Then Again: 2 authors give a glimpse of a more human Ethan Allen

ByHarriet

Jul 20, 2022 , , , , , , , , , , , , , , , , , , , , , , , , , , , , , , , , , , , , , , , , , , , , , , , , , , , , , , ,
An etching created a century after the seizing of Fort Ticonderoga shows Ethan Allen confronting the British commanding officer. Legend has it that Allen demanded the fort’s surrender “in the name of the great Jehovah and the Continental Congress.” Witnesses said that Allen actually yelled something along the lines of “Come out of there, you damned old rat!” Wikimedia Commons.

If you want to hold onto the traditional image of Ethan Allen—the one where he was a highly principled, uncompromising hero who fought for liberty and the people, and almost single-handedly outwitted and outfought both the Yorkers and the British army to forge the new state of Vermont—well, then the book “Inventing Ethan Allen” is not for you. But if you are interested in a glimpse of a more human Ethan Allen — a complex person, who was, at his best, courageous and loyal, and at his worst self-seeking and self-aggrandizing, perhaps to the point of treachery—then you’ll likely be interested in what this book has to say. 

I have been thinking about this book lately because of the recent passing of one of its authors, H. Nicholas Muller III, early last month. His co-author, John Duffy, died in 2020. For decades, the two were stalwarts in the field of Vermont history, collaborating regularly with others on essays and books that explored the wilds of Vermont’s early days, cutting away the fables that had overgrown the state’s verifiable past.

When “Inventing Ethan Allen” was published in 2014, Muller told me in an interview that “we tried very hard not to make the book a debunking of Allen.” Rather, the point was to delve into how collective memory is formed. Since a society doesn’t actually have a memory in the way individuals do, it has to manufacture one. 

“We wanted to make it a story of how memory plays with people’s reputations, of how the mythology about Ethan Allen got started, and why,” Muller said. 

To understand how Allen became the icon he is today, the authors explained, you have to look at the 1830s. By that point, people had largely forgotten about old Ethan since his death in 1789. His legacy resided in a “somewhat shadowy place in public memory,” they said. 

Vermonters were suffering a crisis of confidence during the 1830s. The state had experienced radical, and to many people troubling, changes since its founding. Vermonters had been divided over whether they supported the War of 1812; at the same time, the state was shifting from a subsistence to a market economy. Farmers were joining the sheep craze, and their vast, newly cleared fields changed the way Vermont looked. Even who was a Vermonter was changing, as immigrants from Quebec, Ireland and elsewhere flooded Vermont, while many early settlers were leaving the state in search of cheaper land and better opportunities.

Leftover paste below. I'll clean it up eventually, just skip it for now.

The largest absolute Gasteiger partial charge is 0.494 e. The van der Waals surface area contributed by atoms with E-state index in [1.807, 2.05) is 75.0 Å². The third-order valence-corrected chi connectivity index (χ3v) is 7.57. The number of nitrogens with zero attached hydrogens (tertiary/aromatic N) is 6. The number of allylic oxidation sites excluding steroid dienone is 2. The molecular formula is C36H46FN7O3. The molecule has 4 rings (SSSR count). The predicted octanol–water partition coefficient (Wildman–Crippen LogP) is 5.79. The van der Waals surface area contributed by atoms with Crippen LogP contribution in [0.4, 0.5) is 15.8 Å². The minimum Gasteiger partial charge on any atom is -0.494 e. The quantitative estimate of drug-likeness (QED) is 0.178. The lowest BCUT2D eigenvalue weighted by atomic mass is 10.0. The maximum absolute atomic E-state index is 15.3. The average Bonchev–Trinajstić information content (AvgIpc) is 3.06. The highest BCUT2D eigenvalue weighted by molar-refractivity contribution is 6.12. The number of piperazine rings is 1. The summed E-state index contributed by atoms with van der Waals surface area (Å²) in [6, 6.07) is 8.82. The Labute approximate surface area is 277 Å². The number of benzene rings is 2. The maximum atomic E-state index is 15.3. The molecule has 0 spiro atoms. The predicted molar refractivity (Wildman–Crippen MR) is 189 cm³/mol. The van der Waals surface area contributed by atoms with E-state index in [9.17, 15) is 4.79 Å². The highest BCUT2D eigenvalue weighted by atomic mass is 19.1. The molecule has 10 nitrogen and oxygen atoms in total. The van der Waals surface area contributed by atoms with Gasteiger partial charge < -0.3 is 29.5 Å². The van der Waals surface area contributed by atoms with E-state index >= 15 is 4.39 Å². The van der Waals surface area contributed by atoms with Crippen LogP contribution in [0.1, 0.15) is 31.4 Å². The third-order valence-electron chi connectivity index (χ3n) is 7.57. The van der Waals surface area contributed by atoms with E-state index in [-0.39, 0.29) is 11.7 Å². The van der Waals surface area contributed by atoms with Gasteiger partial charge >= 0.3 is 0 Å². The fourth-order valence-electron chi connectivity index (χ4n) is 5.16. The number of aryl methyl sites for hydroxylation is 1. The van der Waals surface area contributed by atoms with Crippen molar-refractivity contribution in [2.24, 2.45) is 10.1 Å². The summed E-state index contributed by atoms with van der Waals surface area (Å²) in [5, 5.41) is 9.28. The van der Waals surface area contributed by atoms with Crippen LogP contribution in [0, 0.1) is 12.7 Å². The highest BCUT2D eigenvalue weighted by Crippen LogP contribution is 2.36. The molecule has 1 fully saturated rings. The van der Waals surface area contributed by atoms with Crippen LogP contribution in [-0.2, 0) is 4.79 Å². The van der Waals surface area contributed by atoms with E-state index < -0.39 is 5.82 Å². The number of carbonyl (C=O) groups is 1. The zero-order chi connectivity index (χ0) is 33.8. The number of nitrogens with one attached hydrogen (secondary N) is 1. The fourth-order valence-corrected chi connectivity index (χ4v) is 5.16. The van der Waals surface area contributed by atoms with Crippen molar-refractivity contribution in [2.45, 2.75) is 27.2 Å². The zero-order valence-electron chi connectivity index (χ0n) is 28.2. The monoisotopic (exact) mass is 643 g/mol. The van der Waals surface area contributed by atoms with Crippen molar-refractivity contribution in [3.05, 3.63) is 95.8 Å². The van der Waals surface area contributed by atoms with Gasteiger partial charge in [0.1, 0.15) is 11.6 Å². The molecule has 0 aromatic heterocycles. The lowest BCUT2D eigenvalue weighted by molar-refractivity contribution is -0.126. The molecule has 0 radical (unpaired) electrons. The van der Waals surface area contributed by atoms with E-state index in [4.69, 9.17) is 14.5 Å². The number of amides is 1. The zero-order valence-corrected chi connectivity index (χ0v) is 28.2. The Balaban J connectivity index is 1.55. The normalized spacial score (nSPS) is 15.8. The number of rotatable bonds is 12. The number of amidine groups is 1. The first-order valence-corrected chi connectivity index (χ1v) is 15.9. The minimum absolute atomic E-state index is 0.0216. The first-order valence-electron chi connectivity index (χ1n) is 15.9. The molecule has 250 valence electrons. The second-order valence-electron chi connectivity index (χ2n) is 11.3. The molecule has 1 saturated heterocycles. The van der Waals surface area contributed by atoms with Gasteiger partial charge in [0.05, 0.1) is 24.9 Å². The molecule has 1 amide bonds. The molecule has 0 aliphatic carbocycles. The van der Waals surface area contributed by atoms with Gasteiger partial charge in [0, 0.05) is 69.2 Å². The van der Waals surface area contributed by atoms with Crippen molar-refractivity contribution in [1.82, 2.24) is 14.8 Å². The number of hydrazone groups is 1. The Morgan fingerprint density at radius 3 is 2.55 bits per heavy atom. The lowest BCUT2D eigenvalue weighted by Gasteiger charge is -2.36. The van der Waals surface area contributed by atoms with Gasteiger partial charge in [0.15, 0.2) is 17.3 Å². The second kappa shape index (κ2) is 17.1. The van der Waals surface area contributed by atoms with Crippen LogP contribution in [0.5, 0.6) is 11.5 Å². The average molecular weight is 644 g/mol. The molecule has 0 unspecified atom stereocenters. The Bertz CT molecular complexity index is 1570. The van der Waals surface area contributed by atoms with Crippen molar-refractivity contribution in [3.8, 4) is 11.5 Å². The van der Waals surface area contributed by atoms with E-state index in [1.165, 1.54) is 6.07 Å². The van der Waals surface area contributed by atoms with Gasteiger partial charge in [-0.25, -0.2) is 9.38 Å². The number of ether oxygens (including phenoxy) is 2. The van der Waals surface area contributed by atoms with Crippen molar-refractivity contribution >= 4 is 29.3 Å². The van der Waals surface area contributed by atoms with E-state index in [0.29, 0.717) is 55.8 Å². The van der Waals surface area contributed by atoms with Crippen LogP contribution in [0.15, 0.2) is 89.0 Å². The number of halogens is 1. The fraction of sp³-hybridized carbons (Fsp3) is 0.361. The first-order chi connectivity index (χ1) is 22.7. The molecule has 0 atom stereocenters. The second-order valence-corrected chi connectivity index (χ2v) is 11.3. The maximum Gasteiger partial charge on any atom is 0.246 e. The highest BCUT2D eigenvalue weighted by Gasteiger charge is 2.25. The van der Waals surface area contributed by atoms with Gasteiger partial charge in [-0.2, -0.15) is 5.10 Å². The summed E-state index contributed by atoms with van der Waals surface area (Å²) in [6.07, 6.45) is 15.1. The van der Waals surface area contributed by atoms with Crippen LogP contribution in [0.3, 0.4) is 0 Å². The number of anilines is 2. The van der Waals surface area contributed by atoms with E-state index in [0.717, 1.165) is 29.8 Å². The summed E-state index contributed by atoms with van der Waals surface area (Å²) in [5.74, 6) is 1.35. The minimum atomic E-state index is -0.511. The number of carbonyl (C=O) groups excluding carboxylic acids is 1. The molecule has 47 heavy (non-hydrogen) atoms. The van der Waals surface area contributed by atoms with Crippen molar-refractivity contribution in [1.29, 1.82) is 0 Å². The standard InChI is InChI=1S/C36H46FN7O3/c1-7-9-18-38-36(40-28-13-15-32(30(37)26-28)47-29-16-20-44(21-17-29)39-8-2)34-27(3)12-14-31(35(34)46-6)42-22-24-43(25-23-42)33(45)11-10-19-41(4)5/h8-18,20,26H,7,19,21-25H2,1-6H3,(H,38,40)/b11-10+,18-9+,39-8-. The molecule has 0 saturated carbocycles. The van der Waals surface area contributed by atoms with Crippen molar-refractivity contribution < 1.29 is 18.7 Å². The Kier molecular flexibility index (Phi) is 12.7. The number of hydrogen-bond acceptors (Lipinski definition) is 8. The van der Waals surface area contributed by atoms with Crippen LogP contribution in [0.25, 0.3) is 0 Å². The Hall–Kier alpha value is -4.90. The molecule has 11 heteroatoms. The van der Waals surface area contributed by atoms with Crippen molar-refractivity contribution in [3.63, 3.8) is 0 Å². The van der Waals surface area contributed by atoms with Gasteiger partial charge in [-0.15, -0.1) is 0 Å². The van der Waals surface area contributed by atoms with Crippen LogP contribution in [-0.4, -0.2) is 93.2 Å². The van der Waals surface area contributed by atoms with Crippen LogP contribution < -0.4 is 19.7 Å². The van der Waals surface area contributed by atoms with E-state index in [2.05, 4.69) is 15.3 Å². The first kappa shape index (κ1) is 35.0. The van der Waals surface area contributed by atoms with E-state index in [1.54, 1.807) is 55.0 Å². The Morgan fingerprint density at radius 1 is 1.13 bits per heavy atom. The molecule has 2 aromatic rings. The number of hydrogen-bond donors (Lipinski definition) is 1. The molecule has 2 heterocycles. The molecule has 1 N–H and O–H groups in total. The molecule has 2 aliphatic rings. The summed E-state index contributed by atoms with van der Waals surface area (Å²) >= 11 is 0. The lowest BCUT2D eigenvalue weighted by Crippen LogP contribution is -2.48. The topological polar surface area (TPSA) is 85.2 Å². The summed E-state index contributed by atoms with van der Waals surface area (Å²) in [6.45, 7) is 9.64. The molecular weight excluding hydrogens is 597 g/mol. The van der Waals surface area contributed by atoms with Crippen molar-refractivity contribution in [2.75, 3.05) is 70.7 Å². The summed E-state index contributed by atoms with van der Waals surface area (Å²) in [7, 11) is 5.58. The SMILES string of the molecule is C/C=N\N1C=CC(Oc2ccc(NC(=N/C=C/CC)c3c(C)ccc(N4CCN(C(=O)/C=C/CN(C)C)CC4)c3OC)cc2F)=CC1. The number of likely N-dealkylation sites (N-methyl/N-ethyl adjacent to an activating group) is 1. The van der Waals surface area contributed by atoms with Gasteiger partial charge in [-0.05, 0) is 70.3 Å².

Some Vermonters turned to millennial religions to ease their anxieties, but a group of nonfarming elites in Vermont’s larger towns sought their salvation in the past. They summoned Ethan Allen, posthumously, to the rescue. In 1838, Henry Stevens, of Barnet, helped found the Vermont Historical and Antiquarian Society (which has long since dropped the “and Antiquarian” part), whose early members were a handpicked group of prominent citizens—politicians, scholars and the like. What we might call opinion makers today. Stevens and his associates used their positions to herald a pantheon of Vermont heroes, men of solid Yankee stock whose values, they believed, would return the state to its former glory. Stevens placed Ethan Allen at center stage in this reimagining of early Vermont. 

Allen was a logical choice. Not only had he been involved in some of the important events of the era, but he and brothers Ira and Levi had a tendency to write things down and keep what they wrote. During his own lifetime, Ethan Allen was keenly aware of the importance of public opinion. He “used his pen to present himself as he wished others to regard him,” Muller and Duffy wrote, and by accepting those self-promotional documents as facts, historians have often made Allen “larger in memory than in life.” 

Stevens wanted to find someone of greater professional reputation to bring Allen to a national audience. He scored a major coup when he persuaded Harvard professor Jared Sparks to write an Allen biography. Sparks’ “Life of Col. Ethan Allen” created the template for many uncritical biographies that were to follow.  

Ethan Allen came to Vermont to make a living. Originally, he came to hunt deer for their skins but then decided that buying land would be more profitable. He speculated in risky land titles in the New Hampshire Grants, which would later become Vermont. The titles, granted by New Hampshire’s Colonial government, came cheap because they were legally dubious. New York seemed to have the stronger claim. 

After a court sided with the Yorker settlers in 1770, two prominent New Yorkers paid Allen to rally support among New Hampshire grant holders for reaching an accommodation with New York, which offered to confirm New Hampshire land titles for a price. Biographers have said Allen simply pocketed the Yorkers’ money, never intending to seek compromise. But Duffy and Muller cited a contemporaneous account of Allen arguing New York’s case at a meeting in Bennington.